TELANDER: Cut out the fat, and other sports beefs
BY RICK TELANDER firstname.lastname@example.org March 16, 2013 12:52AM
November 4, 2001--Bears defensive tackles Ted Washington (L) and Keith Traylor line up against the Browns. Sun-Times photo by Tom Cruze
Updated: April 18, 2013 6:53AM
It looks like the NFL is going to get rid of the ridiculous ‘‘tuck rule’’ (courtesy of Tom Brady), among other changes to the game. That’s great, but let’s hope the league’s competition committee doesn’t stop there.
Things I’d like to see:
◆ No more ‘‘icing the kicker.’’ ’Til hell freezes over. Dumb. Studies have shown it doesn’t work. If ‘‘clever’’ coaches want to call time out, they must do it before the kicking team has gone into formation.
◆ Players may not weigh over 300 pounds. Not even the big fat slob nose tackles. Nobody — nobody! — needs to weigh 15 percent of a ton. How about some health sense, NFL? Or turn sumo.
◆ A tackler may not make initial contact with his helmet to a ball carrier UNDER ANY CIRCUMSTANCES.
◆ A tackler may not make initial contact with anything above the runner’s shoulders — via his own shoulder, forearm, clothesline, anything — EVER.
◆ A runner may not lower his head or use his helmet to ram foes. He will be penalized just like those whining tacklers.
◆ A defensive back may touch, bump, push or whack a receiver until the ball is in the air. After that, nobody touches anybody.
◆ A quarterback running the ball must raise an arm and wave it — like a player making a fair catch — if he intends to slide. And he’d better slide.
◆ There will be no more quarterback sliding and kicking the defender with one’s cleats (courtesy of Tom Brady).
◆ Offensive players may block below the waist, but only if the defender is not engaged and is in full view and in front of the blocker. (Why should a little tailback have to go high on a fat slob nose tackle?)
◆ Nobody may wear a reflective shield or visor just to look cool. If you don’t have a serious eye issue, off it comes.
◆ All wide receivers must wear gloves, spats, white shoes and boutonnieres. They also may have silver-tipped canes for twirling. Entourages for wide receivers of no more than three unarmed people or two gun bearers will be allowed on the bench.
On to basketball.
◆ I RECENTLY WENT TO an IHSA boys playoff game and watched a team stall. I had flashbacks to my own high school days, so long ago, when teams in tight shorts and Cons would sometimes take a 2-0 lead and then stall for an entire quarter, especially against a superior team.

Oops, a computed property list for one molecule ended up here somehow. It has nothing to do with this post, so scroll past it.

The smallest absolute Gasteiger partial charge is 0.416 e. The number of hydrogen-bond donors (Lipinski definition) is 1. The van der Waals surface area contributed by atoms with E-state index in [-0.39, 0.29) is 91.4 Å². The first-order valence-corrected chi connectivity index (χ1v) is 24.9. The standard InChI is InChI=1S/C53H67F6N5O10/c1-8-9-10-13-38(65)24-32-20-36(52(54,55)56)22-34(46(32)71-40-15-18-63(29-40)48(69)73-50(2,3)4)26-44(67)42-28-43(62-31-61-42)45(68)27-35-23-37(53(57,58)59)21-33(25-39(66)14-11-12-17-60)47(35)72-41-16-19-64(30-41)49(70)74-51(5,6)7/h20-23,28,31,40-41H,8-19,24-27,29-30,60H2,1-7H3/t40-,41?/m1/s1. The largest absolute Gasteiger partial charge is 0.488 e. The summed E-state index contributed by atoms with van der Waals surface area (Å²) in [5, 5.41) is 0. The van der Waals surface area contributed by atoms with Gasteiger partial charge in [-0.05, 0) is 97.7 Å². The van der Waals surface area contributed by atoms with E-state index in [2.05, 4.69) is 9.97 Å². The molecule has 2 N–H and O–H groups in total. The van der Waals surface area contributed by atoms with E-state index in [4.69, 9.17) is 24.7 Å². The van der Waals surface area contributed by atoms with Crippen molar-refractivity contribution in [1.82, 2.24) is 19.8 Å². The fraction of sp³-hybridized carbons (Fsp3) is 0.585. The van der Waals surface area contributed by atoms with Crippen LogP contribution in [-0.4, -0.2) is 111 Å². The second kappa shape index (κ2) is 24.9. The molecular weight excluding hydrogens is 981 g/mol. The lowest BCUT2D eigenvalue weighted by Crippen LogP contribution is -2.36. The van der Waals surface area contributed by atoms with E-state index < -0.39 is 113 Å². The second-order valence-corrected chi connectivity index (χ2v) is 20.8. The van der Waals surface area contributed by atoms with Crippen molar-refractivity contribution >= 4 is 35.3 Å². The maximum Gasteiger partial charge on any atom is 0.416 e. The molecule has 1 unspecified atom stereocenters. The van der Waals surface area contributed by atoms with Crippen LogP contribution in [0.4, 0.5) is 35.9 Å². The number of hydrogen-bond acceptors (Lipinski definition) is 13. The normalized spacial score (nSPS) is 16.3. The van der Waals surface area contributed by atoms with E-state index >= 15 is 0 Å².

It was a horrible thing to watch — even worse to be a part of. Dean Smith almost killed the college game with his Four Corners stall at North Carolina, something the shot clock nicely undid.
But I had forgotten there is no shot clock for Illinois boys high school games. When the top-ranked team in the state, Simeon, goes into a stall against a lesser foe like New Trier, even to run two minutes off the clock or to yank the foe out of a zone, something’s wrong.
High school games are only 32 minutes long. That’s precious little time as it is for teens to ball. A 45-second clock wouldn’t be a problem, but it would fix a big one.
◆ WHAT ELSE GETS MY JOCK in a knot?
Baseball. Specifically, pitchers who meddle and fidget and look around too much, like there’s something really interesting happening on second base, and don’t pitch the dang ball. Major-league pitchers get 12 seconds to pitch when there’s nobody on base. Make it eight. Hell, six. What else you doing on the mound?
And . . . batters. Batters have to get in the box when it’s their turn and prepare to hit. None of this raise-the-hand-at-the-last-instant-to-call-time-out-because-there’s-a-speck-of-dust-allegedly-in-my-eye. Sorry. Dust happens. Get in there, son. Stay there.
Those twitchy guys who have to re-establish the Velcro grip on their batting gloves, the slant of their helmets, the ride of their cup over their privates, and then must spit — onto gloves they’re wearing precisely so they don’t have to spit on their hands — drive me crazy!
Let me tell you, when Nomar Garciaparra retired, I rejoiced. The guy was a tic machine, a lunatic machine at the plate.
Throw the ball, hit the ball. End the game before we all die. Make it law.
◆ WHAT ELSE, NOW THAT it’s all coming out?
OK, tennis. Who says I can’t yell or stomp or cheer or boo when the players themselves sound like livestock being herded into slaughterhouse pens? Good God, some of those women sound like they’re being flayed alive or dubbing porno flicks.
I can express myself.
◆ AND GOLF.
If anyone — anyone — says, under any circumstances, ‘‘Get in the jar!’’ that person will be summarily beaten to death with rakes.
Are we clear?